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it was a good thing too

Le 16 mai 2017, 06:21 dans Humeurs 0

In one hour or in two, said the experts, this sea of mist would drift up and envelop the heights. It might also be relied upon to obscure the fleeting forms of "the hares," and to play subtle tricks with the panting hounds—a prospect which was full of terror to the majority, but of great interest: (1) to a certain Bob Otway, who had persuaded Nellie Rider to be his partner in the promise of the day; and (2) to his friend, Dick Fenton, who had promised to fly with her sister Marjory, if not to the ends of the earth, at least to the chalet where lunch would be found at one o'clock precisely.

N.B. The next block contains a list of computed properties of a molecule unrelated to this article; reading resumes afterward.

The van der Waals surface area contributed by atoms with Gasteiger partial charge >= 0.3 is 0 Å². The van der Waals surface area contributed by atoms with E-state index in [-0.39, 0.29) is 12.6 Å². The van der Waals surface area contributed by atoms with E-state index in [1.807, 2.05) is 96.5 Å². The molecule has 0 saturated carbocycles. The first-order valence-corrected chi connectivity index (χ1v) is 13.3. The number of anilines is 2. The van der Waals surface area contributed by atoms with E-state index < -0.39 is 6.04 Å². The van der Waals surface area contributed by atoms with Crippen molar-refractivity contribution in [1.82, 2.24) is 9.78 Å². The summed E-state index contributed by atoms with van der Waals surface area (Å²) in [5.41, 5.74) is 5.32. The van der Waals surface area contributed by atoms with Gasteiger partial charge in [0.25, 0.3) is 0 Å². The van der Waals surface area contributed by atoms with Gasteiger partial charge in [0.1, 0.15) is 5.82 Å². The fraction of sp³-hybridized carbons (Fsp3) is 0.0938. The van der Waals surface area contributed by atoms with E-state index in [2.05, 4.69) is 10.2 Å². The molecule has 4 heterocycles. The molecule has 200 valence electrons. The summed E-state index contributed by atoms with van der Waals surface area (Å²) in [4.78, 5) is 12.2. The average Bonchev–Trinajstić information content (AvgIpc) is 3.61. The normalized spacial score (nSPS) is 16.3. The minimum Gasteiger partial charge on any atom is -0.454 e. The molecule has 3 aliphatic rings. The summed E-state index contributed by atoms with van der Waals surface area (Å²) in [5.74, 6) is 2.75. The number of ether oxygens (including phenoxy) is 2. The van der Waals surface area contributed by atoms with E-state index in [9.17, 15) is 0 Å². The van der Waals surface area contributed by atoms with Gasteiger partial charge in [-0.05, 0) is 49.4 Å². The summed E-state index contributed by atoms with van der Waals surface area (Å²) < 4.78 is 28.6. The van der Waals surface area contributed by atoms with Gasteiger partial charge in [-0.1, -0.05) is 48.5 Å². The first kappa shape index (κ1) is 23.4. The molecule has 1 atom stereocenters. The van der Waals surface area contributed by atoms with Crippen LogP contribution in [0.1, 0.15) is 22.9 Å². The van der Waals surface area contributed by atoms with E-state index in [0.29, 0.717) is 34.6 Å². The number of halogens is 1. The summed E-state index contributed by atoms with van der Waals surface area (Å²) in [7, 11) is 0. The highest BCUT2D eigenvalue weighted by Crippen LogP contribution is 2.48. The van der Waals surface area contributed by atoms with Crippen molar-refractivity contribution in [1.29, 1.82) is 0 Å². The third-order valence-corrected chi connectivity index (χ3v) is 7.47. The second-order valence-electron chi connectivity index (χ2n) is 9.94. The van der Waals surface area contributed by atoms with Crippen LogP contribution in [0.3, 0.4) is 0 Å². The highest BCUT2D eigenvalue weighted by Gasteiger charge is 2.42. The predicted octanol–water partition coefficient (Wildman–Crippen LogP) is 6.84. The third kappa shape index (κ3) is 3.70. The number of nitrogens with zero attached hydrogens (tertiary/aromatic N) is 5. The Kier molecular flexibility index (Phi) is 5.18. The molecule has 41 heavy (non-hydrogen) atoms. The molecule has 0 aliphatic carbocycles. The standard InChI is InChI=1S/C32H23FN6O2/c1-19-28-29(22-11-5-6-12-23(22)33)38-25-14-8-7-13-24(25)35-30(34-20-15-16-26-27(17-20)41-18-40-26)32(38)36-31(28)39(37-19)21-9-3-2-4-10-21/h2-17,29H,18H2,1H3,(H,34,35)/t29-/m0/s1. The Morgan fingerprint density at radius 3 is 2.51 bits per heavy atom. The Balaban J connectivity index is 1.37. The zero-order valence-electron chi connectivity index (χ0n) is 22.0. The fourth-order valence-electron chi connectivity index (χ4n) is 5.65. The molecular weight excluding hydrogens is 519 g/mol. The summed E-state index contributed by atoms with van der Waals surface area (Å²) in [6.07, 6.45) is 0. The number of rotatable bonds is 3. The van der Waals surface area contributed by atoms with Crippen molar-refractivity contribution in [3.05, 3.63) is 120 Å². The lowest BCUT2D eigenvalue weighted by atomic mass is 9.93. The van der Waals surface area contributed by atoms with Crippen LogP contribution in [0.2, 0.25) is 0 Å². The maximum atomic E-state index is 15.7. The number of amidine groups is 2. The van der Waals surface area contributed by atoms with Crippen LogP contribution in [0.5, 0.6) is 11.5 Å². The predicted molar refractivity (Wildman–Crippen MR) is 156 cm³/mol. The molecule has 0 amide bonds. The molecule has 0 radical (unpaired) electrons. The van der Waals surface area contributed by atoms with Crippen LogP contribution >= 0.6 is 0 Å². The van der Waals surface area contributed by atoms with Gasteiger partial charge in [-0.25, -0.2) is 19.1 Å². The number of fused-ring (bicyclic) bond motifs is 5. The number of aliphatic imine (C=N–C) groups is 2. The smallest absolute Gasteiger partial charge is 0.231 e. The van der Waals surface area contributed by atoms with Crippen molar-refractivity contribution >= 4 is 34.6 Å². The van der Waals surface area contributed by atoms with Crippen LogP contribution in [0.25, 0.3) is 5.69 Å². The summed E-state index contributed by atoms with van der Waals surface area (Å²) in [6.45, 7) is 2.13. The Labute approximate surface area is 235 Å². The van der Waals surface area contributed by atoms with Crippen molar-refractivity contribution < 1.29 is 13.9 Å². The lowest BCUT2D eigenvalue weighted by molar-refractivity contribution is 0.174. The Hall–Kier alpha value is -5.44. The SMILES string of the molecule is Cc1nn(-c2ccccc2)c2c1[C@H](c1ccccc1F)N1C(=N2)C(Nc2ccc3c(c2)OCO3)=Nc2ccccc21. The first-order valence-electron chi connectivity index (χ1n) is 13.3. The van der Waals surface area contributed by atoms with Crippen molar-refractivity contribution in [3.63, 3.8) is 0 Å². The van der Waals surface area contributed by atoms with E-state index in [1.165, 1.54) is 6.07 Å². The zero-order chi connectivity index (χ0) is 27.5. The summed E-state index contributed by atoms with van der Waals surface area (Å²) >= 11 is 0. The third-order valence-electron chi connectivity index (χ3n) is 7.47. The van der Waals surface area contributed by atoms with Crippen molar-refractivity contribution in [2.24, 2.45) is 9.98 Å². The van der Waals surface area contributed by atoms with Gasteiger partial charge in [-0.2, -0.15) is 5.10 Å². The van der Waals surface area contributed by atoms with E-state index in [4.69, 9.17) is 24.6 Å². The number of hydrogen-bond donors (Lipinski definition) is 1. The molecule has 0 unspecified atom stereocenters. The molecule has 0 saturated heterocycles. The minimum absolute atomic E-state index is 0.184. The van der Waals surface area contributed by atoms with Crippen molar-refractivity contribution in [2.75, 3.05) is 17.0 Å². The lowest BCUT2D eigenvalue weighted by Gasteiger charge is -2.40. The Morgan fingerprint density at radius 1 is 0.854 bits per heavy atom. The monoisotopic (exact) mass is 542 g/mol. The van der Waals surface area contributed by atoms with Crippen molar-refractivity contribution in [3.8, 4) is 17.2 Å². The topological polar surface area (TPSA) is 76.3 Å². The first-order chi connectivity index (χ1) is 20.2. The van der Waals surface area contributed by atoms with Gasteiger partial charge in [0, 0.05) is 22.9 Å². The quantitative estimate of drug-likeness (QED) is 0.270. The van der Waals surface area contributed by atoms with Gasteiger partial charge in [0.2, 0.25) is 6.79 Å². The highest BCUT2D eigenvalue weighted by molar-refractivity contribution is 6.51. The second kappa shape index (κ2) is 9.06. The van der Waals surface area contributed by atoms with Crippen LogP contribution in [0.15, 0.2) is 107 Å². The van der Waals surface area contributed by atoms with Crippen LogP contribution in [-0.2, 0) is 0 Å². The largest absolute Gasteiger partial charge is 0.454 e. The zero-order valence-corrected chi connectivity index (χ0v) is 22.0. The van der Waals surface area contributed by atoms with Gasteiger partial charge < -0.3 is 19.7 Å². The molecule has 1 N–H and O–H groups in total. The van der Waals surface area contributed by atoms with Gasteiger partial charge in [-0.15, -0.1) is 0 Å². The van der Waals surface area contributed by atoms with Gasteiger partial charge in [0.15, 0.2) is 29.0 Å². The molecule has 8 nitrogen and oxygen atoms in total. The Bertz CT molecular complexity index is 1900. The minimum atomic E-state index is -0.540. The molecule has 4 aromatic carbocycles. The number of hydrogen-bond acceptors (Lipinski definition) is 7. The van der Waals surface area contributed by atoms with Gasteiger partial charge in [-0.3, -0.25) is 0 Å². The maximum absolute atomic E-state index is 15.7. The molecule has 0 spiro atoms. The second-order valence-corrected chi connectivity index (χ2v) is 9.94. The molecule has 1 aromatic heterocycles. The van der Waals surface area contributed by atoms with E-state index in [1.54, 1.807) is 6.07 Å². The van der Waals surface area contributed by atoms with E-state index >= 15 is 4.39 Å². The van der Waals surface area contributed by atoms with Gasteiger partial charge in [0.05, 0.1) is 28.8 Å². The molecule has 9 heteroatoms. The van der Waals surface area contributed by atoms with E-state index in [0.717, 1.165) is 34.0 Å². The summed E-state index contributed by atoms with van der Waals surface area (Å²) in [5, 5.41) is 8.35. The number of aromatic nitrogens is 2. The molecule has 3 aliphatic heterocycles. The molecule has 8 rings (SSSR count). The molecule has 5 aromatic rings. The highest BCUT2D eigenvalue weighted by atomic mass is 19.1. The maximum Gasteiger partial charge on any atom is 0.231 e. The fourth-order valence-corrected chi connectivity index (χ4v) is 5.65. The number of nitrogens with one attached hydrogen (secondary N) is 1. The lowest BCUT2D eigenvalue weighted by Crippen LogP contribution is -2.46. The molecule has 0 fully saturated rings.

Fenton, as will be gathered from the foregoing, had been chosen for a hare, sharing the honour with Keith Rivers and that engaging performer, Miss Marjory Rider. Allowed five minutes' grace, these three, who wore fine scarlet sashes, set out at nine o'clock precisely, and quickly disappeared in the direction of the Park Hotel. Immediately they were gone, the concourse of indifferents, tempered by a few such experts as Bob Otway, lined up before the porch of the hotel, and prepared to carry itself with what grace it could. The light of it, conversationally considered, was Miss Bess Bethune, who, moving like a sprite amidst the company, assured each and all that something dreadful was about to happen at the Palace, and that the night would bear witness. When she had thus breakfasted upon horrors, she sought out Dr. Orange, and attached herself firmly to him, until she discovered that he preferred the seclusion of the skating rink, where he might hold out the tails of his threes to the delight of the elect. Bess hated him in the instant of that avowal; and, oh! the malignity of Fate, she was left to enjoy the society of Sir Gordon Snagg, who insisted upon treating her as a child, despite her thirteen years.